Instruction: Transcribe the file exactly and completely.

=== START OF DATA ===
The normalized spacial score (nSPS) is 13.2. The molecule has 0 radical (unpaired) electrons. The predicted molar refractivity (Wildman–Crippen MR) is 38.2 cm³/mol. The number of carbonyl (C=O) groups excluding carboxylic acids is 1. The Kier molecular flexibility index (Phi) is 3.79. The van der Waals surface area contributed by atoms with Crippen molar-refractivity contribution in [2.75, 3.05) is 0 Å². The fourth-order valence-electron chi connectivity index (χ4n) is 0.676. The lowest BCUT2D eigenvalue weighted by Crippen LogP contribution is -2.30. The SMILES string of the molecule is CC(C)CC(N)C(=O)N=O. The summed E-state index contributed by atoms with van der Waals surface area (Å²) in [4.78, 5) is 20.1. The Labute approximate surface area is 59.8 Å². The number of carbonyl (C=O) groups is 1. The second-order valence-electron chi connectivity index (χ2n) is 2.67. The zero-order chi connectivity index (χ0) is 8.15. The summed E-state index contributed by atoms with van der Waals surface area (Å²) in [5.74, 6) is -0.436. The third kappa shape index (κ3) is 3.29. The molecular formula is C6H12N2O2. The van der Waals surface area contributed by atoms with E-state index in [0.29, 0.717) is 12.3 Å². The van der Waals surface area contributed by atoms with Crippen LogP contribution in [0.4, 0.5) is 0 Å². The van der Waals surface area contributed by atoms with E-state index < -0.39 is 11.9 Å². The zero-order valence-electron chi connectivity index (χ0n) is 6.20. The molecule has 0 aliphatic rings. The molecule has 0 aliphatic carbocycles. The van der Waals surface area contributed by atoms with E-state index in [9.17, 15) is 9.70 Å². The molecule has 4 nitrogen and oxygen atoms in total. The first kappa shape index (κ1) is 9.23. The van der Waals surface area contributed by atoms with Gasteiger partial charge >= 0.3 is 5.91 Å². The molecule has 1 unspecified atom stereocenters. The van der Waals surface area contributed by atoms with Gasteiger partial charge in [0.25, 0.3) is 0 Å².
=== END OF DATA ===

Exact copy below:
The normalized spacial score (nSPS) is 13.2. The molecule has 0 radical (unpaired) electrons. The predicted molar refractivity (Wildman–Crippen MR) is 38.2 cm³/mol. The number of carbonyl (C=O) groups excluding carboxylic acids is 1. The Kier molecular flexibility index (Phi) is 3.79. The van der Waals surface area contributed by atoms with Crippen molar-refractivity contribution in [2.75, 3.05) is 0 Å². The fourth-order valence-electron chi connectivity index (χ4n) is 0.676. The lowest BCUT2D eigenvalue weighted by Crippen LogP contribution is -2.30. The SMILES string of the molecule is CC(C)CC(N)C(=O)N=O. The summed E-state index contributed by atoms with van der Waals surface area (Å²) in [4.78, 5) is 20.1. The Labute approximate surface area is 59.8 Å². The number of carbonyl (C=O) groups is 1. The second-order valence-electron chi connectivity index (χ2n) is 2.67. The zero-order chi connectivity index (χ0) is 8.15. The summed E-state index contributed by atoms with van der Waals surface area (Å²) in [5.74, 6) is -0.436. The third kappa shape index (κ3) is 3.29. The molecular formula is C6H12N2O2. The van der Waals surface area contributed by atoms with E-state index in [0.29, 0.717) is 12.3 Å². The van der Waals surface area contributed by atoms with Crippen LogP contribution in [0.4, 0.5) is 0 Å². The van der Waals surface area contributed by atoms with E-state index < -0.39 is 11.9 Å². The zero-order valence-electron chi connectivity index (χ0n) is 6.20. The molecule has 0 aliphatic rings. The molecule has 0 aliphatic carbocycles. The van der Waals surface area contributed by atoms with E-state index in [9.17, 15) is 9.70 Å². The molecule has 4 nitrogen and oxygen atoms in total. The first kappa shape index (κ1) is 9.23. The van der Waals surface area contributed by atoms with Gasteiger partial charge >= 0.3 is 5.91 Å². The molecule has 1 unspecified atom stereocenters. The van der Waals surface area contributed by atoms with Gasteiger partial charge in [0.25, 0.3) is 0 Å².